CC BY 4.0 · Rev Bras Ginecol Obstet 2020; 42(12): 787-792
DOI: 10.1055/s-0040-1718951
Original Article
Obstetrics

Risk Factors for Urinary Incontinence in Pregnancy: A Case Control Study

Fatores de risco para incontinência urinária na gravidez: Um estudo de caso controle
1   Pontifícia Universidade Católica do Rio Grande do Sul, Porto Alegre, RS, Brazil
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1   Pontifícia Universidade Católica do Rio Grande do Sul, Porto Alegre, RS, Brazil
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1   Pontifícia Universidade Católica do Rio Grande do Sul, Porto Alegre, RS, Brazil
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1   Pontifícia Universidade Católica do Rio Grande do Sul, Porto Alegre, RS, Brazil
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1   Pontifícia Universidade Católica do Rio Grande do Sul, Porto Alegre, RS, Brazil
› Author Affiliations
Funding This study was conducted with support from the Brazilian National Council for Scientific and Technological Development (CNPq, in the Portuguese acronym) and the Coordination for the Improvement of Higher Education Personnel (CAPES, in the Portuguese acronym).
 

Abstract

Objective Urinay incontinence (UI) is a major public health problem that can harm women in any period of life, including during the gestational period. Urinary incontinence during pregnancy has been studied because this condition can reduce the quality of life and interfere in several aspects of the maternal-fetal binomial. The aim of this study was to determine the prevalence of UI in nullipara pregnant women and to identify risk factors associated with UI in this population.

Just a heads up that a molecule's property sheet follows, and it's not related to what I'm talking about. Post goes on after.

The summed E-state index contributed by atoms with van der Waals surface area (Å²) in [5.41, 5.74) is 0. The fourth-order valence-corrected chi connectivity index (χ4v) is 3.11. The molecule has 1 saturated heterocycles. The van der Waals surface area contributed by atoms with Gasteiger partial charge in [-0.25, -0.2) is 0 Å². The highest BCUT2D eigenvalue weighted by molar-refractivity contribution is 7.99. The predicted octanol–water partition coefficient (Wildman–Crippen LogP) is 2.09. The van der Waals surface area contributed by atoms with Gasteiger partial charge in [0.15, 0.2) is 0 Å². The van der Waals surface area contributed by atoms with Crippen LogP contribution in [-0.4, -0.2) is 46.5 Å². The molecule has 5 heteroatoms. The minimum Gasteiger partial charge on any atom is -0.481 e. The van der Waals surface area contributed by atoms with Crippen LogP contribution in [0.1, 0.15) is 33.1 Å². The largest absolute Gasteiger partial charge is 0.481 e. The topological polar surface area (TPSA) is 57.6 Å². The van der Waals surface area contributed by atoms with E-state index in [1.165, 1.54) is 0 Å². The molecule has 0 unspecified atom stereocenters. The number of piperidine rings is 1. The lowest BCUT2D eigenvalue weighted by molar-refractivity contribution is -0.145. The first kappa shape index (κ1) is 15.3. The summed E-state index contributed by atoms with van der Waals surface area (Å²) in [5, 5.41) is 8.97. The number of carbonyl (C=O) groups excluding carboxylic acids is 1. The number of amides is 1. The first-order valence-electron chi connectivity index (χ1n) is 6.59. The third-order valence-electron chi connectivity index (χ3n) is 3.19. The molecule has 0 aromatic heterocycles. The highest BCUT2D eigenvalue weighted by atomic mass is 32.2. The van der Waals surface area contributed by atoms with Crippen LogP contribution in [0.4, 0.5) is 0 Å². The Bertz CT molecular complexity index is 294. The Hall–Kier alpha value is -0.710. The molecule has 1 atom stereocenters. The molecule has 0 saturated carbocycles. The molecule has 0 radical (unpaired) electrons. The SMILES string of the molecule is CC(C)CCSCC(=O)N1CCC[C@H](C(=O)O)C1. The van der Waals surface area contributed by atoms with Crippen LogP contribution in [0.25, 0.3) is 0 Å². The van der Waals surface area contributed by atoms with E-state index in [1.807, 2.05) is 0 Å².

Methods This is a case-control study in which we invited nullipara women between 12 and 20 weeks of pregnancy to participate in the research. They were asked to answer a specific questionnaire, write a 3-day bladder diary, and undergo a urogynecological evaluation including pelvic organ prolapse quantification (POP-Q), empty stress supine test (ESST), and pelvic floor muscle assessment.

Results A total of 70 out of 73 patients accepted to participate in the study, and the prevalence of UI in this population was 18.3%. Tobacco use was identified as an independent risk factor for UI in pregnant women (odds ratio 8.0). All other factors analyzed were not significantly associated to UI in pregnancy.

Conclusion Urinary incontinence can be a major problem in pregnancy. We identified the use of tobacco as a risk factor for developing UI in pregnancy, which provides an extra reason to encourage patients to quit smoking.


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Resumo